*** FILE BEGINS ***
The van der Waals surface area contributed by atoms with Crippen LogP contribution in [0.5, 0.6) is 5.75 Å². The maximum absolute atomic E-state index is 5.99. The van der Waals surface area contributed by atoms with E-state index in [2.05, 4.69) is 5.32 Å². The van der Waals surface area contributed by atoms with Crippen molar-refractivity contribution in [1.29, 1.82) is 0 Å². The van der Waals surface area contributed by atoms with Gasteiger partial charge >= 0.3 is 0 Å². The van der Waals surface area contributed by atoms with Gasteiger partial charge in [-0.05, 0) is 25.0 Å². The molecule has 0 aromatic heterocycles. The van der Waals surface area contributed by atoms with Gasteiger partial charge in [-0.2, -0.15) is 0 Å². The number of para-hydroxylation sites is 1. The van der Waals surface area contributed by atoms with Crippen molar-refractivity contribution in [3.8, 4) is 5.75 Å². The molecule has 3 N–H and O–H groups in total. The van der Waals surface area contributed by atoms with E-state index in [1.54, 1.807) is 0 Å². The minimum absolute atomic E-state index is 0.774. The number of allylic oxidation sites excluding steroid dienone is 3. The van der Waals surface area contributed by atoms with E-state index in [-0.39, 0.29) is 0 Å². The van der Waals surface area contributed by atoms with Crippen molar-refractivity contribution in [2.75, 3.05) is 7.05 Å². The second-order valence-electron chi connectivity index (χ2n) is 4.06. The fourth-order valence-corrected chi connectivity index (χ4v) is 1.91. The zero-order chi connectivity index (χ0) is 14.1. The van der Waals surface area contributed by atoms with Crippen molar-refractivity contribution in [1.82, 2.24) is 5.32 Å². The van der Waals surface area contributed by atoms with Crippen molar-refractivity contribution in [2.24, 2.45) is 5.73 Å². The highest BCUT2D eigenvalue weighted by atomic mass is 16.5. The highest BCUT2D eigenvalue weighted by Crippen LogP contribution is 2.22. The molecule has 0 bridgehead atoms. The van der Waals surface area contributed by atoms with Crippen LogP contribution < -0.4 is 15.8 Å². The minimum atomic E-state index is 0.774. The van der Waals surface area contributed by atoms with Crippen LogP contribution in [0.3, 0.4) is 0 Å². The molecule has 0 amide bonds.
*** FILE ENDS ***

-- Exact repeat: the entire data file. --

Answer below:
The van der Waals surface area contributed by atoms with Crippen LogP contribution in [0.5, 0.6) is 5.75 Å². The maximum absolute atomic E-state index is 5.99. The van der Waals surface area contributed by atoms with E-state index in [2.05, 4.69) is 5.32 Å². The van der Waals surface area contributed by atoms with Crippen molar-refractivity contribution in [1.29, 1.82) is 0 Å². The van der Waals surface area contributed by atoms with Gasteiger partial charge >= 0.3 is 0 Å². The van der Waals surface area contributed by atoms with Gasteiger partial charge in [-0.05, 0) is 25.0 Å². The molecule has 0 aromatic heterocycles. The van der Waals surface area contributed by atoms with Gasteiger partial charge in [-0.2, -0.15) is 0 Å². The number of para-hydroxylation sites is 1. The van der Waals surface area contributed by atoms with Crippen molar-refractivity contribution in [3.8, 4) is 5.75 Å². The molecule has 3 N–H and O–H groups in total. The van der Waals surface area contributed by atoms with E-state index in [1.54, 1.807) is 0 Å². The minimum absolute atomic E-state index is 0.774. The number of allylic oxidation sites excluding steroid dienone is 3. The van der Waals surface area contributed by atoms with E-state index in [-0.39, 0.29) is 0 Å². The van der Waals surface area contributed by atoms with Crippen molar-refractivity contribution in [2.75, 3.05) is 7.05 Å². The second-order valence-electron chi connectivity index (χ2n) is 4.06. The fourth-order valence-corrected chi connectivity index (χ4v) is 1.91. The zero-order chi connectivity index (χ0) is 14.1. The van der Waals surface area contributed by atoms with Crippen molar-refractivity contribution in [1.82, 2.24) is 5.32 Å². The van der Waals surface area contributed by atoms with Crippen molar-refractivity contribution in [2.24, 2.45) is 5.73 Å². The highest BCUT2D eigenvalue weighted by atomic mass is 16.5. The highest BCUT2D eigenvalue weighted by Crippen LogP contribution is 2.22. The molecule has 0 bridgehead atoms. The van der Waals surface area contributed by atoms with Crippen LogP contribution < -0.4 is 15.8 Å². The minimum atomic E-state index is 0.774. The van der Waals surface area contributed by atoms with Crippen LogP contribution in [0.3, 0.4) is 0 Å². The molecule has 0 amide bonds.